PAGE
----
Abstract image evoking bird silhouette

Games critics are looking closely at messes at the moment – messes that are oddly beautiful, messes in which we get entangled through human relationships, as well as messes that threaten to engulf the world whole and destroy its vital ecosystems.

A beautiful mess

We start this week’s roundup with two articles that imply new frontiers for how to do games criticism: one through its method, and another through its proposed subversion of what it means to evaluate a game’s quality.

“I’d love to be behind the production of a beautiful mess of my own. Messy, interesting games are hotbeds of inspiration: I’d even say they’re why I make games. They inadvertently challenge what I think a game can be.”

Seeing things blow up

Looking at the present and past conditions in which games get made, these three pieces offer ideas about which kinds of games get to exist in the world and why.

“[…F]or the most part we played in safe, non-competitive environments where the point was less about winning than it was about seeing things blow up in hilarious and unexpected ways. I suspect few of us were ever all that good at twitch shooters, but we were only occasionally confronted with that fact.”

A diseased garden

In writing on the toxicity of gamer cultures, these three articles link the symptoms to systemic causes, such as models of capitalism and the military-industrial-complex.

“YouTube, of course, doesn’t want to crack down on a flourishing part of its own ecosystem; but like a gardener who’ll pull out a beloved plant before it can spread a disease to the rest of the garden, Google’s executives will absolutely take the decision to raze the gaming sector rather than see its antics hammer down advertising revenues across the network.”

Illness in a vacuum

Four critics consider games and mental health, highlighting not only how games can heal but also how games portray mental illness.

“A person’s mental illness is inextricable from their social context. […] The closest we get to seeing Senua exist with other people is in flashbacks to conversations with Dillion or the trauma of her father’s extensive abuse. She never has to go to the store for milk.”

Less crystallized

These two pieces look at how personal identity might change shape in relation to the kinds of lives we live on the internet.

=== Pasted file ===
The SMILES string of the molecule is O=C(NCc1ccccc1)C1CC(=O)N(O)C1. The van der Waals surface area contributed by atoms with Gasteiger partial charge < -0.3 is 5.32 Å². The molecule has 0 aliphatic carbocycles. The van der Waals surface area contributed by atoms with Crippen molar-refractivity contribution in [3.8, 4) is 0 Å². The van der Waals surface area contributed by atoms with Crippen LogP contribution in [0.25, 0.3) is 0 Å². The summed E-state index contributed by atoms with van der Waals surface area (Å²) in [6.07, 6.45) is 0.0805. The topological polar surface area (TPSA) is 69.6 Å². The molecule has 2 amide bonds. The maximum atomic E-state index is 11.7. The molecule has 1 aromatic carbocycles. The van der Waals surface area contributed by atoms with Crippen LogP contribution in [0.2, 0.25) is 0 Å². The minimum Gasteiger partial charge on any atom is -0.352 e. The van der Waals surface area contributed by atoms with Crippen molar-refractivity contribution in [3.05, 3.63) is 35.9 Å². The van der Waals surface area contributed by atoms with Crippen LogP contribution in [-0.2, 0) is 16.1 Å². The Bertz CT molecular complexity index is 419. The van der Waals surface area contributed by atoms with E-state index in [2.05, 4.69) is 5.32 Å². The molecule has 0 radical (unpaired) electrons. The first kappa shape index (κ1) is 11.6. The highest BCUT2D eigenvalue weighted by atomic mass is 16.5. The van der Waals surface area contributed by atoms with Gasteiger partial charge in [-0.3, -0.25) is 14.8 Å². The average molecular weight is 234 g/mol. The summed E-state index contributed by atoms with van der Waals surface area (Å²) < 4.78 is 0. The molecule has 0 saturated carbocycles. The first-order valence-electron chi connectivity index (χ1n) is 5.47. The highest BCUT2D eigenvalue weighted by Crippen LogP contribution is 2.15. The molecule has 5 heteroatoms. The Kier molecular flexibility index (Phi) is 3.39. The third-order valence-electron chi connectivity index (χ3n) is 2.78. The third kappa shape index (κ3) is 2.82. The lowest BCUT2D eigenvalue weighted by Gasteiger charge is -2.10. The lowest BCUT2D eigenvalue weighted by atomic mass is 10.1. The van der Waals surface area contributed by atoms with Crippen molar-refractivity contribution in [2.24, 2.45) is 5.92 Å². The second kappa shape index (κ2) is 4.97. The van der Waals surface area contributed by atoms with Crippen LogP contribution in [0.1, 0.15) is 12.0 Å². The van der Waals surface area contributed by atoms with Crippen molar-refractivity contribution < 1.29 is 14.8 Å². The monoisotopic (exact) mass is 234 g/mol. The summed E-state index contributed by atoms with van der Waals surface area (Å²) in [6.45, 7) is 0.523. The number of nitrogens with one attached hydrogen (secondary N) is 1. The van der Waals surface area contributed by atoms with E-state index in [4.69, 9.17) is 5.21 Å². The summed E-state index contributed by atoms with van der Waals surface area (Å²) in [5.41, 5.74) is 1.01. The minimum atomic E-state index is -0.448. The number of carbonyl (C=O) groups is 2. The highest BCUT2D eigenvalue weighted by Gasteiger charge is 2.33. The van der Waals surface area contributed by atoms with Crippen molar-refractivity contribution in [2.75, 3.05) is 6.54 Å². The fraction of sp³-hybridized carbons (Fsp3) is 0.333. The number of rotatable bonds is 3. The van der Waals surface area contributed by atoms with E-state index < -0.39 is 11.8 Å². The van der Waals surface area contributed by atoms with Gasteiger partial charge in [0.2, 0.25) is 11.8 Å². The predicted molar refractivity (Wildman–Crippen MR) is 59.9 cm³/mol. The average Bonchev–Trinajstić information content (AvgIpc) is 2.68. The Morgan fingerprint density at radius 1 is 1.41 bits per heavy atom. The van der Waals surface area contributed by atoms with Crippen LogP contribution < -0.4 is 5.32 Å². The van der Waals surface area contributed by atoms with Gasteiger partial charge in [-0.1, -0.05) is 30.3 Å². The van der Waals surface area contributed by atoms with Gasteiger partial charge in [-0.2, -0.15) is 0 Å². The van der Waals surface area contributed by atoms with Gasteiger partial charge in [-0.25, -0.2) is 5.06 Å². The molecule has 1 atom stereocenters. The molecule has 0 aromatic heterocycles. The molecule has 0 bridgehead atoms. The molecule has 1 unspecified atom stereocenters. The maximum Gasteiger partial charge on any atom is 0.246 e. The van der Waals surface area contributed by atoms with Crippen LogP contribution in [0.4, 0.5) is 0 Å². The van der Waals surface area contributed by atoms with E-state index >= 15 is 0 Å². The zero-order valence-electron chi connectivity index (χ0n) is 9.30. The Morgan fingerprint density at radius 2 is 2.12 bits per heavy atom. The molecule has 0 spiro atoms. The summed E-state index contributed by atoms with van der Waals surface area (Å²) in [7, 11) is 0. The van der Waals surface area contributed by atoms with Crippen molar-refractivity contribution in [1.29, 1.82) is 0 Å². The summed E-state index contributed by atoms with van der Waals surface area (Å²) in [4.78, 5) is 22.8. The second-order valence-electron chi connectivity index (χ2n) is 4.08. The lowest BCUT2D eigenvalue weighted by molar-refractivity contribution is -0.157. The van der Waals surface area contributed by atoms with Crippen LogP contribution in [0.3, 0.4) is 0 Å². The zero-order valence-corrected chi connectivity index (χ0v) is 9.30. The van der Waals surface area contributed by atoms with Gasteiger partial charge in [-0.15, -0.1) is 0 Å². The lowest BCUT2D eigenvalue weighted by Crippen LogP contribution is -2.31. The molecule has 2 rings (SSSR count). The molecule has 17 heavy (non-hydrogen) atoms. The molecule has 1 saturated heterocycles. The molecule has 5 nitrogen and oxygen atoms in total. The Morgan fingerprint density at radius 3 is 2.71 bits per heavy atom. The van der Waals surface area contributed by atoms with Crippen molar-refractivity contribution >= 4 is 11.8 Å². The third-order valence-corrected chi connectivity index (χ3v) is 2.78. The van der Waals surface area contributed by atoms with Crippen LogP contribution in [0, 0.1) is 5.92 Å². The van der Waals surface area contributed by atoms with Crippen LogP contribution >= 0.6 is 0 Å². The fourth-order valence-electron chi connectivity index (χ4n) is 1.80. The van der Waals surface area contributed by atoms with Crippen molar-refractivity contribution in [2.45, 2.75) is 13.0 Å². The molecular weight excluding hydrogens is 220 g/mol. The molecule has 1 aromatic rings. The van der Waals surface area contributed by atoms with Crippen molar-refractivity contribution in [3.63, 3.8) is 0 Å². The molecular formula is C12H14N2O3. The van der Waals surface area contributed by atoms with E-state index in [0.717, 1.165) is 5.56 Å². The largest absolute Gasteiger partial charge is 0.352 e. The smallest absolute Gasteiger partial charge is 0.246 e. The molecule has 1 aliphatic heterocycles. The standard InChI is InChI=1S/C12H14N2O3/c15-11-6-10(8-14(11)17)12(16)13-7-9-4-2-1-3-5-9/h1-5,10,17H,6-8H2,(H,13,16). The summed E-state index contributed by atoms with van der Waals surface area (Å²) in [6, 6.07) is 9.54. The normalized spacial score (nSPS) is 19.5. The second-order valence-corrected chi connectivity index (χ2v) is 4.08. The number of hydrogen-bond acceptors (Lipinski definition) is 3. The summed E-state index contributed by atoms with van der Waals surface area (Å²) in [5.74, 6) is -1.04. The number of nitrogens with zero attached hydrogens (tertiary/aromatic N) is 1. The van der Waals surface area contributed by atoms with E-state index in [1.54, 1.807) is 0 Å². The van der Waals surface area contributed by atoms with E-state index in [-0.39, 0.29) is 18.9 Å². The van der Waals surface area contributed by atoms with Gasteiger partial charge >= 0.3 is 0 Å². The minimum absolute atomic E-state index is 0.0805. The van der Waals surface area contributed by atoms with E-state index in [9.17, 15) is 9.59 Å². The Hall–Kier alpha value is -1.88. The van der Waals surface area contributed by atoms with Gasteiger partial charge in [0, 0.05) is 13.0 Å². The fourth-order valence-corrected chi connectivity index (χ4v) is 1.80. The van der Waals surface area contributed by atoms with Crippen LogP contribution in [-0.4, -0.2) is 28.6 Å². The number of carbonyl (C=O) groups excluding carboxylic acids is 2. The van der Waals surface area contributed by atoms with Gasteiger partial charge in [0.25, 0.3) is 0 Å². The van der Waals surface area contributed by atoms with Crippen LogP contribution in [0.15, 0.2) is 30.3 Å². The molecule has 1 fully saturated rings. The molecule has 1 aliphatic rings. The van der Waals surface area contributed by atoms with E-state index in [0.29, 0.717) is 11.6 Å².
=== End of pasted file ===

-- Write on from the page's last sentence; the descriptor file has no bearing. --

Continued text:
• The New Flesh | Observer | Heterotopias 
    Zach Budgor compares Bloober Team’s Observer with the works of Kitty Horrorshow and Lilith Zone, as well as Cronenberg, analysing its visual and narrative expression of the theme of digital-physical convergence.
  • Games Are Finally Getting The Part Of Me That Grew Up Online 
    Cecilia D’Anastasio discusses the nostalgic impact of chat games such as Mystic Messenger and Cibele, but goes beyond simply stating “it takes me back”, examining what, and who, it takes her back towards, giving us a close look at identity in games.

“It’s tempting, though, to limit our digital personae to avatars and social media accounts where we may be playing a character. Less crystallized for me was another identity: I was a very good listener over AOL Instant Messenger. Discerning friends’ moods […] was a sort of game, and winning meant knowing enough to help out.”

Harvesting the energies of hell

Serious moral consequences are considered in these pieces of writing, with a particular trend towards considerations of climate change, as stories are increasingly told from a pre-apocalyptic standpoint.

“The profit drive of large corporations is often directly or indirectly a motive to look the other way on safety protocols, in the pursuit of higher profit flowing upwards. The UAC of 2016’s DOOM is an amplified caricature of this behavior […] as invested in “employee wellness” as it is in harvesting the energies of Hell for human usage.”

The porcelain bowl

Three critics look at spatial metaphors, and at least one also considers the material conditions behind game creation to think about how game spaces came to be as they are.

“They can be meaningful, poignant spaces to walk through, but they don’t engage the social self: you don’t feel nervous or comfortable, exposed or reposed, humiliated or relieved—or somewhere in the middle: just fine, maybe—on the cold of the porcelain bowl. You don’t see your face in the mirror. You don’t feel your body, in satisfaction or revolt.”



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